This week’s guest blog is by Seattle Money Coach, Mikelann Valterra. Mikelann Valterra has been a Money Coach/ Financial Recovery Counselor for over a decade. She is the author of Why Women Earn Less: How to make what you’re really worth. Mikelann has appeared on dozens of radio shows, television spots and in newspapers across the United States.
Recently I was deeply struck by a post called The Statute of Limitations on Regret– posted on the Get Rich Slowly blog. It was on the author’s reaction to a couple who was beating themselves up for the money mistakes they made. And now they are focused on just getting through the day, marking time and feeling depressed. Yikes.
Well, we all make money mistakes. And on top of our mistakes, we feel horrible about them. Do you struggle with being critical of yourself over a money mistake? Are you plagued with regret over what you did- or didn’t do? Do you keep thinking and thinking and thinking- swirling in a circle—wishing you’d done things differently?
To compound our woes, we rarely talk about them. When we make relationship mistakes, we often hash over the “I can’t believe I did that” with girlfriends over a glass of wine. But when it comes to money, we can be extremely self-critical—suffering pangs of regret and remorse- replaying our money mistakes over and over in our head– mostly in isolation.
Here is how to heal.
1. Talk about it! And name the regret. We all know that speaking our truth heals, so get clear about the regret… and tell someone. Whom do you trust with your regret? Who would not judge you but would simply listen and love you anyways? Be specific about what you regret.
“I regret incurring that $23,000 in credit card debt over the last few years.”
“I regret borrowing money from my friend 8 years ago and never paying it back.”
“I regret buying a house that I couldn’t really afford.”
“I regret not saving more money.”
“I regret taking out student loans and then not finishing school.”
Speak your truth out loud. This is healing. Many clients have “confessed” things to me over the years, and it is always healing for them.
2. Name the belief you were laboring under. What basic belief do you think fueled that behavior?
“I think I believed that I didn’t have to really care about my spending. My mom never did.”
“I guess I had this fantasy that I would make enough money to pay the loan back.”
“Well, I thought that my income would just keep going up forever.”
“I believed that I didn’t really have to think about the future, I was too wrapped up in the present. I believed that things would magically always work out.”
“I think I was at a loss as to what to do with my life, so I decided to hide in school for a while.”
Naming the belief is part of healing. Without naming the belief, it’s easy to repeat the mistake. And sometimes the other person can help you out. You can ask this trusted friend, “What do you think I must have believed in order to have done that? I can’t figure it out. I’m too close.”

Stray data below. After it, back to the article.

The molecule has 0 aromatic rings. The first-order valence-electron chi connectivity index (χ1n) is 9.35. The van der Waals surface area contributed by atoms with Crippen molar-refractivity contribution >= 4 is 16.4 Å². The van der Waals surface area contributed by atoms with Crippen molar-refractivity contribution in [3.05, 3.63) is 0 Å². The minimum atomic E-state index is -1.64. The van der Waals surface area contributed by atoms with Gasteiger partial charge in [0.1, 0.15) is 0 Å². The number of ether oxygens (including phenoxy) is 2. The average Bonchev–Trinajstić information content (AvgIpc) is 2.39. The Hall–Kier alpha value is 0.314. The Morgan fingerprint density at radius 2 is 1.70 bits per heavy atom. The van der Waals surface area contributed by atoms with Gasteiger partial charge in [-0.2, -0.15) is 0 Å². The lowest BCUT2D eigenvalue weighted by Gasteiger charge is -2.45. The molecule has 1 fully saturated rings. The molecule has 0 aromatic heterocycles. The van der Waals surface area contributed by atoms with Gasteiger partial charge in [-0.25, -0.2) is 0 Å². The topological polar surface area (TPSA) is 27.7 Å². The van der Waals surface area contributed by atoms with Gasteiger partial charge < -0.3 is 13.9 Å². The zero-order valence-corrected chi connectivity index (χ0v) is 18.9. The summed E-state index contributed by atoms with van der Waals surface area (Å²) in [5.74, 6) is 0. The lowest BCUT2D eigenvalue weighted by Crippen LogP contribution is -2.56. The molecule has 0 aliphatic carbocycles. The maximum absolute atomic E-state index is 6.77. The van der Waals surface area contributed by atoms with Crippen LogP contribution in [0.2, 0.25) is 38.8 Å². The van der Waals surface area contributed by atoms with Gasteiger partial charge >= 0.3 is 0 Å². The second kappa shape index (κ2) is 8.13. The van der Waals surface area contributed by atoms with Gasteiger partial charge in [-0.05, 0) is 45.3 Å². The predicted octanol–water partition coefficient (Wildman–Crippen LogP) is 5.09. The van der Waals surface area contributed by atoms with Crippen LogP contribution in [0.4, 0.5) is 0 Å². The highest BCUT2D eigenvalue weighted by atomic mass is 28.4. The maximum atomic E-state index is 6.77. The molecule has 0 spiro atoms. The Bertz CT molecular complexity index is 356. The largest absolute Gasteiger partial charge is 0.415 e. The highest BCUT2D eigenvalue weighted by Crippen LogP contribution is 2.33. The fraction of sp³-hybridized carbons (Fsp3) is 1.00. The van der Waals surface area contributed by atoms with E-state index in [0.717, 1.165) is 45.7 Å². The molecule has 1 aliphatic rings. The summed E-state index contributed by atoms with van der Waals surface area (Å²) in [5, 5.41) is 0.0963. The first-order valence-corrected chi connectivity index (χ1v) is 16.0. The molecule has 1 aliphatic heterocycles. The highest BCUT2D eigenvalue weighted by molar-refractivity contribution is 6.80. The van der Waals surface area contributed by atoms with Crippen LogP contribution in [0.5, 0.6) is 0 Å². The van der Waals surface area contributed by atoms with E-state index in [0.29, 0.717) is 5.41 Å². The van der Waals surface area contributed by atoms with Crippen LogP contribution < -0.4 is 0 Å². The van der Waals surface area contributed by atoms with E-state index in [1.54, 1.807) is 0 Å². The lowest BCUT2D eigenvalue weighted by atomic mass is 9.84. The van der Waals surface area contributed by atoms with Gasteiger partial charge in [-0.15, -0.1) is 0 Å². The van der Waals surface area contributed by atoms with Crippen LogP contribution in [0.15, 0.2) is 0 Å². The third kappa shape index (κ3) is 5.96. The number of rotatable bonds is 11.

3. Forgive yourself. Yes, you knew this was coming. But truly—you did the best you could with where you were at the time. And besides, you are human. To err is human, remember. And you ARE human. And there is a lot at stake here- so take heed—every study done on the subject of forgiveness tells us that not forgiving harms our health- emotional and physical. You are more prone to illness when you don’t forgive yourself. So can you imagine saying, “I need to move on for the sake of my health and my future self?” Some people have a hard time forgiving because they confuse it with forgetting. But they are not the same. You do not have to forget. You can use what happened as amazing fuel to move you forward. And you deserve to forgive yourself. What happened is one piece of your life, but it is not YOU. And remember that it’s a process. You can start by saying, “I am in the process of forgiving myself.” Repeat ten times a day, for a week.
4. Find the silver lining- so what is the silver lining? What did you learn? The school of hard knocks is hard, but it isn’t called a “school” for nothing. What would you do differently? If this hadn’t happened, might it have happened in the future in a bigger or different way? There is a learning here. Find it.
5. What are your new actions? There is good that can come out of this. You’ve learned some things. What are some new actions you can take that would make you feel better? Can you cut up your credit cards? Can you set up an automatic savings account? Can you put in place some new healthier ways to be with money? Do you need to talk to a mortgage broker or your CPA? Is it time to work with a money coach? Pick one action and move forward. It feels good.
Remember, to make mistakes is human. And making money mistakes does NOT define who we are. What we do about them, though, does say a lot. It is our capacity to see and learn and grow that makes us amazing human beings. Transforming and healing your relationship to money is a sacred journey, full of twists and turns at times. But it is a journey none-the-less. Is it time to forgive yourself so you can continue the journey?
This is a quest post by: Mikelann Valterra
Mikelann Valterra has been a Money Coach/ Financial Recovery Counselor for over a decade. Her passion is to help professional women escape the money fog, feel more in control of their finances and love their financial life. From eradicating debt to helping her clients build savings, conquer under-earning and cope with erratic incomes, she believes everyone can truly heal their relationship to money. She is the author of Why Women Earn Less: How to make what you’re really worth. Mikelann has appeared on dozens of radio shows, television spots and in newspapers across the United States. To read more about her private practice, go to http://www.seattlemoneycoach.com/
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Office Address: 1718 NW 56th St., Suite 306, Seattle, WA 98107